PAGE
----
Of course not, I said. The interview was on the record.
Later Garcia said he contacted Roque, who confirmed my story and said I didn't try to deceive him.
But the idea that I somehow tricked Roque is circulating, like feathers in the wind, thanks to a former state security agent named Percy Francisco Alvarado Godoy.
Alvarado's blog is called "Descubriendo Verdades" - Discovering Truths. He conceded today that his original claim saying I recorded Roque without his permission may have been inaccurate. He wrote - and this my rough translation:
Tracey Eaton may not have betrayed his interviewee, but he gave ammunition to biased Miami mobsters so they could fatten themselves with anti-Cuban perversion.Alvarado's chief complaint, according to a post entitled, "Alguna culpa tenía Tracey Eaton," seems to be that I passed the Roque interview to América TeVe, a Miami cable TV station that Alvarado sees as biased.
That is true. That's what I did - and I can live with that.
Roque is a controversial figure and there would have been strong reaction to his views no matter where his interview appeared.
I agree with Alvarado that media bias exists. It exists on both sides of the Florida Straits.
In Havana, news outlets portray America as a dangerous, unjust, violent and racist hellhole.
In Miami, the media push the narrative that Cuba is corrupt, immoral, dangerous or falling apart.
There isn't a huge market in the U.S. for articles criticizing American policy toward Cuba. After I started the Cuba Money Project more than two years ago, a TV reporter and cameraman in Miami traveled to my office in northeast Florida and interviewed me about it. But the piece never aired.
No doubt I could sell more stories if all I produced were tales of scandal and decay in Cuba. I could even snag a chunk of the money that the U.S. government spends so that journalists write objective (read: anti-Castro) stories about Cuba. But I haven't taken that route.
I haven't tried to earn a paycheck from U.S. government-financed Radio Martí, which has paid journalists and some non-journalists hundreds of thousands of dollars over the years to write stories about Cuba. Many of these stories help promote U.S. policy goals, which include undermining Cuba's socialist government. (See "Reporters for Hire").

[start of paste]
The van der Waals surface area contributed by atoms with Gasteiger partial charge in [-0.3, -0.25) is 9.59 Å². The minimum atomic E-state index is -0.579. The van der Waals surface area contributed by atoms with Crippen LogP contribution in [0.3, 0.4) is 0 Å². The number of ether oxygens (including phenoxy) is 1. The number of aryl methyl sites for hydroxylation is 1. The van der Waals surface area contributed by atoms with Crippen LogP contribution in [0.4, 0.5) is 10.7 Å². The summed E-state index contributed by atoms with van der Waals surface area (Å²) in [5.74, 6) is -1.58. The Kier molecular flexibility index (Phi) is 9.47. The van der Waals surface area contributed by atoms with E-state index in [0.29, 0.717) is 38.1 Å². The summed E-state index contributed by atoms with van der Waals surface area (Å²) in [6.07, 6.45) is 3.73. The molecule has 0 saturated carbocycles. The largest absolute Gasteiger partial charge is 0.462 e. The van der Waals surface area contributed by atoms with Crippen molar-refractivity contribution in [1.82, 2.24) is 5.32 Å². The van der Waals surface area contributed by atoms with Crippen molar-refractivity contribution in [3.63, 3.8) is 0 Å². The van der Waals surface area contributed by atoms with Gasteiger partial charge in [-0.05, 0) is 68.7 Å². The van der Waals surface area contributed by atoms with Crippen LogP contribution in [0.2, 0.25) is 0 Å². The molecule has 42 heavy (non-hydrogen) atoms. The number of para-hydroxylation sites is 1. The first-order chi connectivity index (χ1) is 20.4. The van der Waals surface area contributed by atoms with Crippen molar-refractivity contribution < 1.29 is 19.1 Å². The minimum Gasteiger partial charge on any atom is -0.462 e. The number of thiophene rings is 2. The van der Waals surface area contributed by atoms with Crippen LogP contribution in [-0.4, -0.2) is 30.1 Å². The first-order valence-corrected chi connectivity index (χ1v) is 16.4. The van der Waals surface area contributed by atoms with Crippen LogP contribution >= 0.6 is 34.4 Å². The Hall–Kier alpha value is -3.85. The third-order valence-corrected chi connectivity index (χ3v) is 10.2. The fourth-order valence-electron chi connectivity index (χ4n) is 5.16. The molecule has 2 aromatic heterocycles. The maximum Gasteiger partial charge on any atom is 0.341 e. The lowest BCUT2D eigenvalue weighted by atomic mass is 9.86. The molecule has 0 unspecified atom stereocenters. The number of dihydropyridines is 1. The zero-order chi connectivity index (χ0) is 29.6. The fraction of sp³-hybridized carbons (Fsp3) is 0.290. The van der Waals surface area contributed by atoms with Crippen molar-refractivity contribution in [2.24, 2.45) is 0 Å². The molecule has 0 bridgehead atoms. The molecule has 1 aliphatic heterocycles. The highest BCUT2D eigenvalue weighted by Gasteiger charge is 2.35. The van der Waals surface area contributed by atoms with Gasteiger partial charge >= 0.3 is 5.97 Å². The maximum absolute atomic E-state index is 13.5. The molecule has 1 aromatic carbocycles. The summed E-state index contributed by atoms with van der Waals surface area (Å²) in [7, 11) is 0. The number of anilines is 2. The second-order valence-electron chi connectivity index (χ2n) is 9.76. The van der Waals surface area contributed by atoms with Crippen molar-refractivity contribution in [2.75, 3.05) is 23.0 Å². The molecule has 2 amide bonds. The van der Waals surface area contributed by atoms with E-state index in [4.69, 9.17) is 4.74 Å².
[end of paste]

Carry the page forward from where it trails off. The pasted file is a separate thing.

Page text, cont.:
While American taxpayers keep this stable of writers and pseudo-journalists fed, government agencies send me letters requiring me to prove that I am a journalist.
It's not enough that I've worked for seven daily newspapers. I've written thousands of articles since 1983. I've been nominated for the Pulitzer Prize at least eight times.
Yet when I file Freedom of Information Act requests for documents related to U.S. government programs in Cuba, I get letters like the one below.
here), the State Department denies my request for a fee waiver, which is routinely given to journalists who are seeking public documents. The refusal means that officials can charge me $30 or more per hour to search for the documents I requested almost a year ago.
Search fees can easily spiral into the tens of thousands of dollars, which is out of reach for many independent journalists. If I want to appeal the denial, I must give the government reams of information. A State Department memo on fee waivers states:
- Provide a summary of your educational background and work experience, particularly in the field of foreign affairs, and your expertise in the subject area of your request.
- When is the article to be published or the program to be aired?
- ...Will you be paid for the publication or dissemination of the requested information? If so, how much will you be paid and in what manner will you receive payment?
Garcia said he, along with Roque, didn't think much of my decision to share the interview with América TeVe. I accept that criticism. I will also point out that my writing has appeared in dozens of newspapers over the years, everywhere from the New York Times to Granma, the newspaper of Cuba's Communist Party. That doesn't mean I always agree with how my stories are used.
My coverage of Roque could have been more balanced. I presented the ex-spy's views accurately - almost all of it was on tape - but I didn't have comments from his supporters.
I saw that weakness in the story after it was published, so I emailed Alvarado, who I had interviewed in Havana in 2011.
I was surprised he didn't respond to my email asking for his thoughts. He said he never got the message. A screenshot of it is below. (My email address is firstname.lastname@example.org. Percy Alvarado - and anyone else - is welcome to drop me a line and that includes both Roque supporters and critics).
- Publishing a story is like climbing a mountaintop and hurling a fistful of feathers into the wind.
- Correcting a mistake is like going back and trying to find all those feathers the next day. It can't be done.
None of this is aimed at disrespecting Alvarado, whose views I broadcast in a four-part interview starting here. But his claim I secretly recorded Roque was false and he evidently did little or nothing to verify his story before casting it into the wind.